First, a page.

In May 2011 it was brought to the Board’s attention that some lodges were working only the main part of the Third Degree ceremony, leaving the Traditional History to be delivered on a future occasion. The Board concluded that the delivery of the Traditional History of the Third Degree, containing as it does certain of the secrets of the degree, was an integral part of the ceremony of Raising. It therefore instructed the Grand Secretary not to register any Brother as having received the Third Degree until it was established that he had received the Traditional History.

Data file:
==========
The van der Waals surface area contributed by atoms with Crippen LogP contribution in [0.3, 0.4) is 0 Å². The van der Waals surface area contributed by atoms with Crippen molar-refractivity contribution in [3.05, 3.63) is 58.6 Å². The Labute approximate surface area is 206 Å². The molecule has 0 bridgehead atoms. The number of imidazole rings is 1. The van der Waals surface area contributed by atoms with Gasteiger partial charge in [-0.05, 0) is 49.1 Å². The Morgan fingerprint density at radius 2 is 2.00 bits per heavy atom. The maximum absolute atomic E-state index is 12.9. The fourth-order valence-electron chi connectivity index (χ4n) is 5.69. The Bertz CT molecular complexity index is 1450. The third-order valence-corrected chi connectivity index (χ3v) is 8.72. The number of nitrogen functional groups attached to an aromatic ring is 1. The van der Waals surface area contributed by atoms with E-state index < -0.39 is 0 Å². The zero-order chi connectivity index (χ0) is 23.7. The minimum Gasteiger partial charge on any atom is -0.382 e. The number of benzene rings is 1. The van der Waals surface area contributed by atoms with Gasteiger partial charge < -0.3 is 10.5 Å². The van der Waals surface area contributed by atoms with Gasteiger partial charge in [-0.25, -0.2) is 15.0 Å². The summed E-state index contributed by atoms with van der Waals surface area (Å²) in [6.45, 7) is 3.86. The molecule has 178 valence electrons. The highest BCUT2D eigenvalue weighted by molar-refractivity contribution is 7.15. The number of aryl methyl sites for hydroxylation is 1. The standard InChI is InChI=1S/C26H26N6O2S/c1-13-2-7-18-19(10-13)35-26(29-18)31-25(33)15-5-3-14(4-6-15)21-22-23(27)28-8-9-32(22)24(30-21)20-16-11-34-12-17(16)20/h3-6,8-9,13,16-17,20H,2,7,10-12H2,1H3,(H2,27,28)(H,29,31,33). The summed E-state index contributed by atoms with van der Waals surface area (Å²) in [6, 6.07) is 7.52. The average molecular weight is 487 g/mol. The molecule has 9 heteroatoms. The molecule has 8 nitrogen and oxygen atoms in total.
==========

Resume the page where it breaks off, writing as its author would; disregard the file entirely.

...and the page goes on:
Although it was the hope of the Board that as a consequence of this direction the practice of delivering the Traditional History on a separate occasion would gradually cease, this has not proved to be the case.

The practice appears to be largely unknown in London and most Provinces, and Provincial Grand Masters generally have expressed surprise that it should exist. It has been suggested (though this is not easily capable of verification) that, with fewer candidates coming forward, Lodges are ‘spinning out’ their work. If this is so, it would suggest that the practice is of recent origin; and it is, at any rate, certain that all the more commonly used rituals treat the Third Degree as a single indivisible whole. Moreover, the omission of the Traditional History saves only some ten to fifteen minutes, so that the overall length of the ceremony is unlikely to have been a significant consideration.